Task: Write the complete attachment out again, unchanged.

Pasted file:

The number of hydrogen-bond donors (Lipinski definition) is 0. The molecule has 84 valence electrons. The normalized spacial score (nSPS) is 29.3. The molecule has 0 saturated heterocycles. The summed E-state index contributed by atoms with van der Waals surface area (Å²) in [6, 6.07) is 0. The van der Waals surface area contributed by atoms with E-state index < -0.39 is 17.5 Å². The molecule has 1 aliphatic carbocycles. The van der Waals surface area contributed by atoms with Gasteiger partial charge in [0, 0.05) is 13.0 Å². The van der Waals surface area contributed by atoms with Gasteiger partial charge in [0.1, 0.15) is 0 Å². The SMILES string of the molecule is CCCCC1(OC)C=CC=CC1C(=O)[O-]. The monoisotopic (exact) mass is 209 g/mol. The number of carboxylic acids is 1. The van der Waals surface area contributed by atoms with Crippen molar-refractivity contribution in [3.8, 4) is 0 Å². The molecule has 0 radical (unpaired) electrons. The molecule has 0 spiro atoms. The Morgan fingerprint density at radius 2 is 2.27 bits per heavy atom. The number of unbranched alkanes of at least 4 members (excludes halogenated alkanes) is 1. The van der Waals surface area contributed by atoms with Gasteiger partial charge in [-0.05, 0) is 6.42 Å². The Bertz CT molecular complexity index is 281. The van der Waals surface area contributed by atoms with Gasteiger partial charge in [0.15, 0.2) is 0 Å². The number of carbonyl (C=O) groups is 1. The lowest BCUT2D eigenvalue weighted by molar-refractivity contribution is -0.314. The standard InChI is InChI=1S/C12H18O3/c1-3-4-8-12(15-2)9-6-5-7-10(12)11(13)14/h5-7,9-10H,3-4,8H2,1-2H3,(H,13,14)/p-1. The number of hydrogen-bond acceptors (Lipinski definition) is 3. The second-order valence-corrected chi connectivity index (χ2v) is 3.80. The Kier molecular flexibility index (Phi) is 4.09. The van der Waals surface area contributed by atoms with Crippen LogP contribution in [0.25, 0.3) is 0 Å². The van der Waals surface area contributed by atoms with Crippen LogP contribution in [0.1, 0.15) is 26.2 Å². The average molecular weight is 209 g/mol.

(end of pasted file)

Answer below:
The number of hydrogen-bond donors (Lipinski definition) is 0. The molecule has 84 valence electrons. The normalized spacial score (nSPS) is 29.3. The molecule has 0 saturated heterocycles. The summed E-state index contributed by atoms with van der Waals surface area (Å²) in [6, 6.07) is 0. The van der Waals surface area contributed by atoms with E-state index < -0.39 is 17.5 Å². The molecule has 1 aliphatic carbocycles. The van der Waals surface area contributed by atoms with Gasteiger partial charge in [0, 0.05) is 13.0 Å². The van der Waals surface area contributed by atoms with Gasteiger partial charge in [0.1, 0.15) is 0 Å². The SMILES string of the molecule is CCCCC1(OC)C=CC=CC1C(=O)[O-]. The monoisotopic (exact) mass is 209 g/mol. The number of carboxylic acids is 1. The van der Waals surface area contributed by atoms with Crippen molar-refractivity contribution in [3.8, 4) is 0 Å². The molecule has 0 radical (unpaired) electrons. The molecule has 0 spiro atoms. The Morgan fingerprint density at radius 2 is 2.27 bits per heavy atom. The number of unbranched alkanes of at least 4 members (excludes halogenated alkanes) is 1. The van der Waals surface area contributed by atoms with Gasteiger partial charge in [-0.05, 0) is 6.42 Å². The Bertz CT molecular complexity index is 281. The van der Waals surface area contributed by atoms with Gasteiger partial charge in [0.15, 0.2) is 0 Å². The number of carbonyl (C=O) groups is 1. The lowest BCUT2D eigenvalue weighted by molar-refractivity contribution is -0.314. The standard InChI is InChI=1S/C12H18O3/c1-3-4-8-12(15-2)9-6-5-7-10(12)11(13)14/h5-7,9-10H,3-4,8H2,1-2H3,(H,13,14)/p-1. The number of hydrogen-bond acceptors (Lipinski definition) is 3. The second-order valence-corrected chi connectivity index (χ2v) is 3.80. The Kier molecular flexibility index (Phi) is 4.09. The van der Waals surface area contributed by atoms with Crippen LogP contribution in [0.25, 0.3) is 0 Å². The van der Waals surface area contributed by atoms with Crippen LogP contribution in [0.1, 0.15) is 26.2 Å². The average molecular weight is 209 g/mol.